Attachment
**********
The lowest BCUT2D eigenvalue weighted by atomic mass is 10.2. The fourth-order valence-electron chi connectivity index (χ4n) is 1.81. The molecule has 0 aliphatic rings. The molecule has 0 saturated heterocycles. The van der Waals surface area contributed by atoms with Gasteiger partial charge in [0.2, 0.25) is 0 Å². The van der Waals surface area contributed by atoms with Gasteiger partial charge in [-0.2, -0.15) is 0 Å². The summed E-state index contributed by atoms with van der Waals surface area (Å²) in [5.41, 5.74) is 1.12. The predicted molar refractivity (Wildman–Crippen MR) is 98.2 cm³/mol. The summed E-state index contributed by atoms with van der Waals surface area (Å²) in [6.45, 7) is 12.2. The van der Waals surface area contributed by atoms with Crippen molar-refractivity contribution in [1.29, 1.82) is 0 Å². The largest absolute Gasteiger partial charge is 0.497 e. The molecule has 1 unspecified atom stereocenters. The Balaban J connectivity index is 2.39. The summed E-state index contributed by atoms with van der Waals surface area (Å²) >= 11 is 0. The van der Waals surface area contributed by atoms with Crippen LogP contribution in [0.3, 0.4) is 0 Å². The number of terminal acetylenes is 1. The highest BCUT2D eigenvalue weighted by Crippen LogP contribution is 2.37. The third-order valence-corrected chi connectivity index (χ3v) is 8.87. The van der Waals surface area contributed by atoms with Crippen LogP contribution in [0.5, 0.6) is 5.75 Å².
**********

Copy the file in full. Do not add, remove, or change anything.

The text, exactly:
The lowest BCUT2D eigenvalue weighted by atomic mass is 10.2. The fourth-order valence-electron chi connectivity index (χ4n) is 1.81. The molecule has 0 aliphatic rings. The molecule has 0 saturated heterocycles. The van der Waals surface area contributed by atoms with Gasteiger partial charge in [0.2, 0.25) is 0 Å². The van der Waals surface area contributed by atoms with Gasteiger partial charge in [-0.2, -0.15) is 0 Å². The summed E-state index contributed by atoms with van der Waals surface area (Å²) in [5.41, 5.74) is 1.12. The predicted molar refractivity (Wildman–Crippen MR) is 98.2 cm³/mol. The summed E-state index contributed by atoms with van der Waals surface area (Å²) in [6.45, 7) is 12.2. The van der Waals surface area contributed by atoms with Crippen molar-refractivity contribution in [1.29, 1.82) is 0 Å². The largest absolute Gasteiger partial charge is 0.497 e. The molecule has 1 unspecified atom stereocenters. The Balaban J connectivity index is 2.39. The summed E-state index contributed by atoms with van der Waals surface area (Å²) >= 11 is 0. The van der Waals surface area contributed by atoms with Crippen LogP contribution in [0.3, 0.4) is 0 Å². The number of terminal acetylenes is 1. The highest BCUT2D eigenvalue weighted by Crippen LogP contribution is 2.37. The third-order valence-corrected chi connectivity index (χ3v) is 8.87. The van der Waals surface area contributed by atoms with Crippen LogP contribution in [0.5, 0.6) is 5.75 Å².